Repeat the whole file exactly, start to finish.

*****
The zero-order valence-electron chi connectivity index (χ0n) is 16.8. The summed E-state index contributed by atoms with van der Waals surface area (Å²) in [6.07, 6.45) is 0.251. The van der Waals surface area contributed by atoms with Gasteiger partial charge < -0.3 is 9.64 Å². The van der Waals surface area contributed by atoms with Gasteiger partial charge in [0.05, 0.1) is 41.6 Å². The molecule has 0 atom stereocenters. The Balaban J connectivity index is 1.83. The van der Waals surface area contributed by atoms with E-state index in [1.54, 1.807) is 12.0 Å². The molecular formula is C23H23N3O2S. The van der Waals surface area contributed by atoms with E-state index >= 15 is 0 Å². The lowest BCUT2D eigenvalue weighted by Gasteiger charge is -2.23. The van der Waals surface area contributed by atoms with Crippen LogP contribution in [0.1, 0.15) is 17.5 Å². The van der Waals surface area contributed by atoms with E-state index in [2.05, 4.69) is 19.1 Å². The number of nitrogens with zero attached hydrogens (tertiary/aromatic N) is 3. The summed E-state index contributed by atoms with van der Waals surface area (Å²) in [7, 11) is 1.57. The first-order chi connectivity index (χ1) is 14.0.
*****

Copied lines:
The zero-order valence-electron chi connectivity index (χ0n) is 16.8. The summed E-state index contributed by atoms with van der Waals surface area (Å²) in [6.07, 6.45) is 0.251. The van der Waals surface area contributed by atoms with Gasteiger partial charge < -0.3 is 9.64 Å². The van der Waals surface area contributed by atoms with Gasteiger partial charge in [0.05, 0.1) is 41.6 Å². The molecule has 0 atom stereocenters. The Balaban J connectivity index is 1.83. The van der Waals surface area contributed by atoms with E-state index in [1.54, 1.807) is 12.0 Å². The molecular formula is C23H23N3O2S. The van der Waals surface area contributed by atoms with E-state index >= 15 is 0 Å². The lowest BCUT2D eigenvalue weighted by Gasteiger charge is -2.23. The van der Waals surface area contributed by atoms with Crippen LogP contribution in [0.1, 0.15) is 17.5 Å². The van der Waals surface area contributed by atoms with E-state index in [2.05, 4.69) is 19.1 Å². The number of nitrogens with zero attached hydrogens (tertiary/aromatic N) is 3. The summed E-state index contributed by atoms with van der Waals surface area (Å²) in [7, 11) is 1.57. The first-order chi connectivity index (χ1) is 14.0.